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20Amp Powersupply | Compact Variable Power Supply
 
 
Battery Charger for Hand Held Radio Battery Packs
 

Plugpack battery charger and home brew radio stand



Internal view of the charger

This is a handy little charger that can provide a charging current of up to 120 mA continuously for batteries in the range up to 12 volts.

This project started when I picked up a 12 volt 500 mA plug pack at an amateur auction at Clareview this year (1999).
Two potentially useful projects resulted from this plug pack. The other is a variable power supply.

The supply is housed in a small plastic enclosure 90 x 55 x 32 mm.

Circuit Description

Referring to the schematic the incoming AC supply is rectified with 1 amp bridge, and smoothed with 2 off 100 microfarad capacitors. Current regulation is provided by a 7905  5 volt negative regulator. This regulator is used  in computer power supplies and a few end up in the junk box after a while. By connecting a resistor between the output and common connection on the 7905 it becomes a constant current regulator. The current is 5 divided by the resistor value. Three current settings are available in the circuit as constructed. The major problem I have with these negative regulator circuits is that everything has its polarity reversed compared to a positive regulator. Some care is needed. Two LED's are fitted. One is to indicate that supply is on to the charger. The other indicates when the unit is charging and current is flowing. One disadvantage of the 'supply on' LED is that when the AC supply is switched off the battery will discharge through the LED circuit.(something that was discovered after the charger was built !) Leave out the LED.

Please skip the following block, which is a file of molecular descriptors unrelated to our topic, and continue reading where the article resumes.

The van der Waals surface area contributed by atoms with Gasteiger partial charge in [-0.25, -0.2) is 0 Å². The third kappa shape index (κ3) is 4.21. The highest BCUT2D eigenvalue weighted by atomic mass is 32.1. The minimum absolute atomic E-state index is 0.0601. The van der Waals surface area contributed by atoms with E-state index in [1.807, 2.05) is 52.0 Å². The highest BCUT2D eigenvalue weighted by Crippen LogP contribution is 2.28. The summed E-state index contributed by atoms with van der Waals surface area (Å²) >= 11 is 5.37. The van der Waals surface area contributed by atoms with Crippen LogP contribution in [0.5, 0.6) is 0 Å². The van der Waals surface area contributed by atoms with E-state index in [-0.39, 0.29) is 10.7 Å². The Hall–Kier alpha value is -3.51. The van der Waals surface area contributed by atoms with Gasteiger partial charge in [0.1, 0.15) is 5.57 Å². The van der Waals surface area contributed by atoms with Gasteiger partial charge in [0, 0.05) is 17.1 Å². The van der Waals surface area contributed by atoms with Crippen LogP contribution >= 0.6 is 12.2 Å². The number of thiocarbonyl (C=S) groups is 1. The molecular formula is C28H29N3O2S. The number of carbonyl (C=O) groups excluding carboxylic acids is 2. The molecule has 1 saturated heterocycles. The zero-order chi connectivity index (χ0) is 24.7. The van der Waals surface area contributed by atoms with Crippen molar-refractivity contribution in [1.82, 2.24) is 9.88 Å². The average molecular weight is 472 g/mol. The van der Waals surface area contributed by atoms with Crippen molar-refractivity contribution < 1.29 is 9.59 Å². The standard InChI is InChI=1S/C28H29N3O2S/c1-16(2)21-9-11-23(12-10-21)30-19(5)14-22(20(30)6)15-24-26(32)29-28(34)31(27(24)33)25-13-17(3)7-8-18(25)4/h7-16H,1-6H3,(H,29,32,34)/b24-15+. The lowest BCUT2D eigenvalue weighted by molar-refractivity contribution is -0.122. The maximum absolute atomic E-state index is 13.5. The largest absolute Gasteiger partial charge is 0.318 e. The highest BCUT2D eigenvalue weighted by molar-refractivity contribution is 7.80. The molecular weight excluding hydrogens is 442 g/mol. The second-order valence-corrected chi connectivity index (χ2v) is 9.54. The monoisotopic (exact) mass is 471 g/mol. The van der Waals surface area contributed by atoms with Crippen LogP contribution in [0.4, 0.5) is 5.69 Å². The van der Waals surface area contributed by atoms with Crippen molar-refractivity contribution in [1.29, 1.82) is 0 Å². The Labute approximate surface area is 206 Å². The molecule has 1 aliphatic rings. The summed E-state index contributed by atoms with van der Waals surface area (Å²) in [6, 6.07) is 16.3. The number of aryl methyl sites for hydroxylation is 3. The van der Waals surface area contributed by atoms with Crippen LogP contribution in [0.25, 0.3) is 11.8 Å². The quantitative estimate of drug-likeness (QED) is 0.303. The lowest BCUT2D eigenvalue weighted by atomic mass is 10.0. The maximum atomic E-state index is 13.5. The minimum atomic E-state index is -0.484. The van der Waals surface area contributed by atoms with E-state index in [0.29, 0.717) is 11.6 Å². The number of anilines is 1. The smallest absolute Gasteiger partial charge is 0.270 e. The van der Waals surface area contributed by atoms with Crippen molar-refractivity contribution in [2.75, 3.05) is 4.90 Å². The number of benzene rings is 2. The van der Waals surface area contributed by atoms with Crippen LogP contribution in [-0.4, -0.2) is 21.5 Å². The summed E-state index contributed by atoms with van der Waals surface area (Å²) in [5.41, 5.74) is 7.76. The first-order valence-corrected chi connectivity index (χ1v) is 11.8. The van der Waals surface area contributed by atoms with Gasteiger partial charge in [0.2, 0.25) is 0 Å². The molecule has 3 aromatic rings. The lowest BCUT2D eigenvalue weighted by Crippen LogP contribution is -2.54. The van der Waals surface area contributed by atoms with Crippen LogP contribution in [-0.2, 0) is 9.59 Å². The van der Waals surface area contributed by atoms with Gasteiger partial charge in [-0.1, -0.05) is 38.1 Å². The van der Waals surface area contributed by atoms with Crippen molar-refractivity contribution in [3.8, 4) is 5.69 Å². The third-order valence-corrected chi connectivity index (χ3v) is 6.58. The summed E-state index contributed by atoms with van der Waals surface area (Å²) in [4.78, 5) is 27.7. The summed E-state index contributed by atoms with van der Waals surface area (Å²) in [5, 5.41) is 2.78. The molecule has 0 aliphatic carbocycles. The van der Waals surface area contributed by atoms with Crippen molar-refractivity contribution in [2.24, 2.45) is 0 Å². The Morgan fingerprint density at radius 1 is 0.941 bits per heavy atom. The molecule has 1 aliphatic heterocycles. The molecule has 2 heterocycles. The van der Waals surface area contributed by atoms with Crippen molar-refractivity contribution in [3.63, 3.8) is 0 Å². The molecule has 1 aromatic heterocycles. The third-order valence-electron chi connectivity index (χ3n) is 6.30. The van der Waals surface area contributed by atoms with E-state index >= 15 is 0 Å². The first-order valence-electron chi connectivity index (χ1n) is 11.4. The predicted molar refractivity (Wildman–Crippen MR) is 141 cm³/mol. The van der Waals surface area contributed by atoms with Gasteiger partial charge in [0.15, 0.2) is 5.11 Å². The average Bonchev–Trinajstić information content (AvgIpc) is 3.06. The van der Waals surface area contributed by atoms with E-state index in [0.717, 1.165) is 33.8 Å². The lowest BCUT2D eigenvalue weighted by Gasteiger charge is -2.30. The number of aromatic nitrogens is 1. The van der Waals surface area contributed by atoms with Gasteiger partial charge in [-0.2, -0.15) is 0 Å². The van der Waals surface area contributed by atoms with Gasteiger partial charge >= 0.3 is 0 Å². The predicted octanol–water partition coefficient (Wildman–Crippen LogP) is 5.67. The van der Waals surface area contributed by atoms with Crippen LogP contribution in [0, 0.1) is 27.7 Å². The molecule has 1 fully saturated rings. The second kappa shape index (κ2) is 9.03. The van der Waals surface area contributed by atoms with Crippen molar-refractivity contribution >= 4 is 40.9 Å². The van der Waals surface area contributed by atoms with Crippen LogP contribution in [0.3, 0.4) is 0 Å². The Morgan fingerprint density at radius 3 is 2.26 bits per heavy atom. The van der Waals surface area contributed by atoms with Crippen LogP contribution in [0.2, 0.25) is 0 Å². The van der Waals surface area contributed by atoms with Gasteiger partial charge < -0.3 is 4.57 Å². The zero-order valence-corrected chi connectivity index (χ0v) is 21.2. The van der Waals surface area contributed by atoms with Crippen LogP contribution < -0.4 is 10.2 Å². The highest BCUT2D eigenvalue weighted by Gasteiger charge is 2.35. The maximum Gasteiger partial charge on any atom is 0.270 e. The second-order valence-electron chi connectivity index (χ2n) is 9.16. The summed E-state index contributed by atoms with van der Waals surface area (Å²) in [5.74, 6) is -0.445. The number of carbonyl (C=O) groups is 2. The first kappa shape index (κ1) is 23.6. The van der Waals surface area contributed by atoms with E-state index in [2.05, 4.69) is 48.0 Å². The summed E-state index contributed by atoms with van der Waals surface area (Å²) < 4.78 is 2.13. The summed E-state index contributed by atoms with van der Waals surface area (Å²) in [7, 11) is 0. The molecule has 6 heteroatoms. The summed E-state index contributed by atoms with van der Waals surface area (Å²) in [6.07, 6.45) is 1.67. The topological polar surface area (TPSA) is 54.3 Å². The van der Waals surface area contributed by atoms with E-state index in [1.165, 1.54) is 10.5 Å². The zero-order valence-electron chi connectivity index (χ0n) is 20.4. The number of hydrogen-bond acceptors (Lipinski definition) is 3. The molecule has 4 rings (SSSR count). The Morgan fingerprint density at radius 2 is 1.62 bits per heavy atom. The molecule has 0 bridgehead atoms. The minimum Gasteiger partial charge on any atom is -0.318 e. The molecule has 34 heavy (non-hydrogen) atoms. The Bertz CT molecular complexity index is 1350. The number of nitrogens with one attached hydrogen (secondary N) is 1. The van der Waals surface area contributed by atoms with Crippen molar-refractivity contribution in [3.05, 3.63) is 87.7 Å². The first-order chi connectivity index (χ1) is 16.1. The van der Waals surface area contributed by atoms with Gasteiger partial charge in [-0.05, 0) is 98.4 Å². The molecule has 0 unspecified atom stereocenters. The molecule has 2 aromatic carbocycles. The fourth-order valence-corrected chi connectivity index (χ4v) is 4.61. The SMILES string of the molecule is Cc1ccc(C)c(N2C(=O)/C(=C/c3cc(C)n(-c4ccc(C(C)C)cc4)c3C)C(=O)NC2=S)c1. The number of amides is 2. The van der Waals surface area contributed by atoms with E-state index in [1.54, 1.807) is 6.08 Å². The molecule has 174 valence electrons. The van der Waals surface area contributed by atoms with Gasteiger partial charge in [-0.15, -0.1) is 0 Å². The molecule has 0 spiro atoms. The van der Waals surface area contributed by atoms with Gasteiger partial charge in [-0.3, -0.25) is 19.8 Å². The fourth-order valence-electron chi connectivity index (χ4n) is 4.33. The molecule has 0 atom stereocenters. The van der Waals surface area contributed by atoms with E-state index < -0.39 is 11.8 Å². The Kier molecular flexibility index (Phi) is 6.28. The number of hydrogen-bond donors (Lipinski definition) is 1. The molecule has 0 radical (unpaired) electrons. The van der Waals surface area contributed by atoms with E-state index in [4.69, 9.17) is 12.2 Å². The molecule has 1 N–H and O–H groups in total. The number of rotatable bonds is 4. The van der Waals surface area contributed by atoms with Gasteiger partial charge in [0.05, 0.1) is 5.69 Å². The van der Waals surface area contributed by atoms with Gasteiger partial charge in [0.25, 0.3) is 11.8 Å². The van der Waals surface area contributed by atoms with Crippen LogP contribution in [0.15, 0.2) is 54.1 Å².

Construction

The greatest challenge with the power supply is with fitting it into a small enclosure and to provide sufficient cooling for the series regulator. The 7905 with two tantalum capacitors is mounted on a piece of 1mm aluminium 60mm x 70mm bent up at two sides to fit into the box. The rest of the wiring is done using point to point (or ugly) connections.  When everything has been tested and proven the heatsink and LED's are glued into the enclosure using contact cement. I use Selleys Kwik Grip which sticks just about everything. The ac input is through a 3.5mm jack plug. Output uses 4mm banana plugs. Care must be execised to make sure the connections to the battery are never shorted as the fault current from the battery is high and will probably blow a fuse in the battery pack or in the radio.

Operation

With no switches on the current is 50mA. This is enough for a slow charge or sustaining charge on most batteries.
With S1 on a charge of 120mA results. Most hand held batteries will happily charge at this rate.
With push button S2 on a current of 500mA results. This current may be useful if one cell in a battery starts to fail and a boost current will cause the cell to return to normal condition. The advantage with a constant current charger is if a cell shorts the other cells are not subjected to a higher current with possible overcharging or over heating.

I have mixed feelings about reviving Ni Cad batteries. Normally the battery is dead and should be replaced. Only on one pack has the battery seemed to restore good capacity after a cell shorted and was cleared. Exercise great care when applying the boost current as if the battery is overheated it may explode. For this reason use a pushbutton, so that the current is only applied for a few seconds at a time. When trying to clear a cell monitor the battery voltage so that when it rises to the correct level the boost current can be stopped.

Don Wilschefski VK4BY June 1999